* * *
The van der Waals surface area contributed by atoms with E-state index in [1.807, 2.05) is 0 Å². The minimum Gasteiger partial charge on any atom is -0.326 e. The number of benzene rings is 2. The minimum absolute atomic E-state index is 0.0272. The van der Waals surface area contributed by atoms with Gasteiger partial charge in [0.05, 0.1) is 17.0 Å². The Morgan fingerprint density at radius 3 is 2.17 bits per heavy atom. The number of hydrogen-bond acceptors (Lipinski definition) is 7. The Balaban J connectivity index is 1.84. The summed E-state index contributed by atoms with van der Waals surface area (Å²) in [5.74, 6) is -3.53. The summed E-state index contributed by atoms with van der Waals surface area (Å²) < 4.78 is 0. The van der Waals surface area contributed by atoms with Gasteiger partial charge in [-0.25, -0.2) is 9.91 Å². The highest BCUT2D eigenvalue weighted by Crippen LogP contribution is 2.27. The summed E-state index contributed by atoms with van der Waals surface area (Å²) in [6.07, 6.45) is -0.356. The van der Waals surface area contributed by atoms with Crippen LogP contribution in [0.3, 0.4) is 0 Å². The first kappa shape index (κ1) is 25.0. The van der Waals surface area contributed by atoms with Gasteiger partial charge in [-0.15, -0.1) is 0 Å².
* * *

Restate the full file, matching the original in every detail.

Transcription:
The van der Waals surface area contributed by atoms with E-state index in [1.807, 2.05) is 0 Å². The minimum Gasteiger partial charge on any atom is -0.326 e. The number of benzene rings is 2. The minimum absolute atomic E-state index is 0.0272. The van der Waals surface area contributed by atoms with Gasteiger partial charge in [0.05, 0.1) is 17.0 Å². The Morgan fingerprint density at radius 3 is 2.17 bits per heavy atom. The number of hydrogen-bond acceptors (Lipinski definition) is 7. The Balaban J connectivity index is 1.84. The summed E-state index contributed by atoms with van der Waals surface area (Å²) in [5.74, 6) is -3.53. The summed E-state index contributed by atoms with van der Waals surface area (Å²) < 4.78 is 0. The van der Waals surface area contributed by atoms with Gasteiger partial charge in [-0.25, -0.2) is 9.91 Å². The highest BCUT2D eigenvalue weighted by Crippen LogP contribution is 2.27. The summed E-state index contributed by atoms with van der Waals surface area (Å²) in [6.07, 6.45) is -0.356. The van der Waals surface area contributed by atoms with Crippen LogP contribution in [0.3, 0.4) is 0 Å². The first kappa shape index (κ1) is 25.0. The van der Waals surface area contributed by atoms with Gasteiger partial charge in [-0.15, -0.1) is 0 Å².